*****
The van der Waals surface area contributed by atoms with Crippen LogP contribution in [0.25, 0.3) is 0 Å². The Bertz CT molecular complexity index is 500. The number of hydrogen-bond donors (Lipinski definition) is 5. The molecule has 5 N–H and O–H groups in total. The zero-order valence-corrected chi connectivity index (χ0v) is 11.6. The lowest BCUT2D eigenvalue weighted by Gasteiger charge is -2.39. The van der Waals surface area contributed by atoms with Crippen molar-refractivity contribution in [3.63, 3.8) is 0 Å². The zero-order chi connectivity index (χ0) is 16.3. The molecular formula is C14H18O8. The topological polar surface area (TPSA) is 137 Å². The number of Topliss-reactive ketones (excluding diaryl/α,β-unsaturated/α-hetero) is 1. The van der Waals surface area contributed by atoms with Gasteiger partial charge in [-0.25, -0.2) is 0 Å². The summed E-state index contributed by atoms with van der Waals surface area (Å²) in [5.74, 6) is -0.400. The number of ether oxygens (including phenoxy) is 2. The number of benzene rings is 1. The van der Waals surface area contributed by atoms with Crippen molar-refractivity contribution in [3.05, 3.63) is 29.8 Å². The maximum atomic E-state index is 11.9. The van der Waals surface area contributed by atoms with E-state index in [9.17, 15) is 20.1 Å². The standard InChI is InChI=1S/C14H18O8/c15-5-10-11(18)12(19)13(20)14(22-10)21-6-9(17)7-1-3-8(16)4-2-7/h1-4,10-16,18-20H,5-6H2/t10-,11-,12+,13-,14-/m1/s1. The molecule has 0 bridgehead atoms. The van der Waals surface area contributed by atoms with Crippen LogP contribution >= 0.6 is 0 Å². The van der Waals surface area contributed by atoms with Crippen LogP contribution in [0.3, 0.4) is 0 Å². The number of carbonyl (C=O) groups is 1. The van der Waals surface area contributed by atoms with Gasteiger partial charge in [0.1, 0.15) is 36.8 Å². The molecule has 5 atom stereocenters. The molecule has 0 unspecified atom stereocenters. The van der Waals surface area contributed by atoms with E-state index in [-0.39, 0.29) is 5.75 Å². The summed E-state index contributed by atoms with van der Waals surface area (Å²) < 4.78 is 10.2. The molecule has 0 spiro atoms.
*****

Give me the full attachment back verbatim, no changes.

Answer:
The van der Waals surface area contributed by atoms with Crippen LogP contribution in [0.25, 0.3) is 0 Å². The Bertz CT molecular complexity index is 500. The number of hydrogen-bond donors (Lipinski definition) is 5. The molecule has 5 N–H and O–H groups in total. The zero-order valence-corrected chi connectivity index (χ0v) is 11.6. The lowest BCUT2D eigenvalue weighted by Gasteiger charge is -2.39. The van der Waals surface area contributed by atoms with Crippen molar-refractivity contribution in [3.63, 3.8) is 0 Å². The zero-order chi connectivity index (χ0) is 16.3. The molecular formula is C14H18O8. The topological polar surface area (TPSA) is 137 Å². The number of Topliss-reactive ketones (excluding diaryl/α,β-unsaturated/α-hetero) is 1. The van der Waals surface area contributed by atoms with Gasteiger partial charge in [-0.25, -0.2) is 0 Å². The summed E-state index contributed by atoms with van der Waals surface area (Å²) in [5.74, 6) is -0.400. The number of ether oxygens (including phenoxy) is 2. The number of benzene rings is 1. The van der Waals surface area contributed by atoms with Crippen molar-refractivity contribution in [3.05, 3.63) is 29.8 Å². The maximum atomic E-state index is 11.9. The van der Waals surface area contributed by atoms with E-state index in [9.17, 15) is 20.1 Å². The standard InChI is InChI=1S/C14H18O8/c15-5-10-11(18)12(19)13(20)14(22-10)21-6-9(17)7-1-3-8(16)4-2-7/h1-4,10-16,18-20H,5-6H2/t10-,11-,12+,13-,14-/m1/s1. The molecule has 0 bridgehead atoms. The van der Waals surface area contributed by atoms with Crippen LogP contribution >= 0.6 is 0 Å². The van der Waals surface area contributed by atoms with Crippen LogP contribution in [0.3, 0.4) is 0 Å². The number of carbonyl (C=O) groups is 1. The van der Waals surface area contributed by atoms with Gasteiger partial charge in [0.1, 0.15) is 36.8 Å². The molecule has 5 atom stereocenters. The molecule has 0 unspecified atom stereocenters. The van der Waals surface area contributed by atoms with E-state index in [-0.39, 0.29) is 5.75 Å². The summed E-state index contributed by atoms with van der Waals surface area (Å²) < 4.78 is 10.2. The molecule has 0 spiro atoms.